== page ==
It is important to distinguish unwanted, intrusive thoughts from postpartum psychosis, a severe but rare condition affecting around one in 1,000 women. Signs of postpartum psychosis include mania, hallucinations and delusions – where women believe things that aren’t true, such as believing their baby is evil. In contrast, intrusive thoughts don’t sit comfortably with women, inducing feelings of horror, fear and disgust.
These attention-grabbing thoughts are anxiety-driven – meaning they’re not indicative of risk in themselves – and are more likely to occur amid high stress and isolation.
So it’s understandable that new mothers suffer with these scary thoughts, which peak in the chaos of those early weeks, while grappling with their new role.
Sam believes experiencing a difficult birth and breast-feeding struggles contributed.
Her unwanted thoughts flew in the face of every idea she had of a “good” mother. “That was a big, big part of it. A good mother would never have these thoughts,” she says.
Dr Caroline Boyd is a clinical psychologist
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“I felt that I was failing and was finding it so hard, and [my thoughts] jumbled up and exacerbated that. I’d think, ‘You have these horrible thoughts, so that proves you’re a bad mother’.”
It’s the meaning that we draw from these upsetting visions that gives them power. I call this the policing effect of aspiring to be a Supermum. This relates to the “perfect” mother myth, which places huge pressure on women to cope, maintain control, and be a “good” mum.
The powerful Supermum myth, internalised by women from an early age, creates the idea that experiencing any negative feelings means you are somehow failing. Interpreting the thoughts to mean you’re bad or mad – or that you might act on them – can increase their frequency and severity, making them harder to dismiss. For some, this can lead to obsessive compulsive disorder (OCD), which can arise or intensify in pregnancy.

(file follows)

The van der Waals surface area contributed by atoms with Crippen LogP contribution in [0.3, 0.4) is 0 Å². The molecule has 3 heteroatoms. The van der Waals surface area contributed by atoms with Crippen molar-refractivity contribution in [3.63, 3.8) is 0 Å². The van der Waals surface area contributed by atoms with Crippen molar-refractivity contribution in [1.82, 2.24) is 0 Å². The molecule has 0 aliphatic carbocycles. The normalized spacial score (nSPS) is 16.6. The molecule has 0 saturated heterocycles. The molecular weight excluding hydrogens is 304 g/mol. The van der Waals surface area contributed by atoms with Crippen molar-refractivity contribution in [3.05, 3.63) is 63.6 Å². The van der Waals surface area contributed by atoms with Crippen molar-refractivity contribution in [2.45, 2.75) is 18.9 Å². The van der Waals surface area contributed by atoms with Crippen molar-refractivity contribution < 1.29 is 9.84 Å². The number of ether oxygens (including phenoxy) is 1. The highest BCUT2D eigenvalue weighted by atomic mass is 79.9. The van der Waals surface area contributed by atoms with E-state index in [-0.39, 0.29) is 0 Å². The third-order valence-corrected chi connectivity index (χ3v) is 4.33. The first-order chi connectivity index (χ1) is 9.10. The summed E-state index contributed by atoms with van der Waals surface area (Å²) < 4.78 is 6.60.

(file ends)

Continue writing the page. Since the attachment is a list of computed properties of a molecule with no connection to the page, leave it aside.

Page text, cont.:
The Canadian study, led by DrNichole Fairbrother, found that 17 per cent of participants were diagnosed with OCD. Efforts to control obsessive thoughts relating to risk to the baby include repeated checking, fighting the thoughts or avoiding certain tasks that trigger them.
Lauren Tonner, safeguarding manager at perinatal mental health charity PANDAS, says early intervention is key.
“Many parents suffer in silence as they believe they will be judged and seen as a bad or unfit carer,” she explains.
“This is not the case. When parents open up and talk about their intrusive thoughts it can help to rationalise and disempowerthem.”
For women who are struggling with their unwanted thoughts, talking therapies such as cognitive behavioural therapy (CBT), accessible on the NHS, can support parents. Medication can also help in severe cases.
Shame initially prevented Sam from sharing her thoughts with anyone except her husband. When Luna was three months old, she accessed a CBT psychologist via her GP, who reassured her that her thoughts were common. She saw a private counsellor 15 months later.
“It was the biggest relief to tell her. It was unbelievable,” she says.
Sam, whose experience motivated her to set up her own coaching practice to support mums, Mothers’ Hood, learned ways to distance herself from her thoughts.
“For me, a lot of healing came from acknowledging them and understanding they were common, that I wasn’t alone. Understanding they don’t mean I’m a monster or a bad mum.”
Dr Caroline Boyd specialises in perinatal mental health. Her book Mindful New Mum (£16.99, DK) is out now. Visit drcarolineboyd.com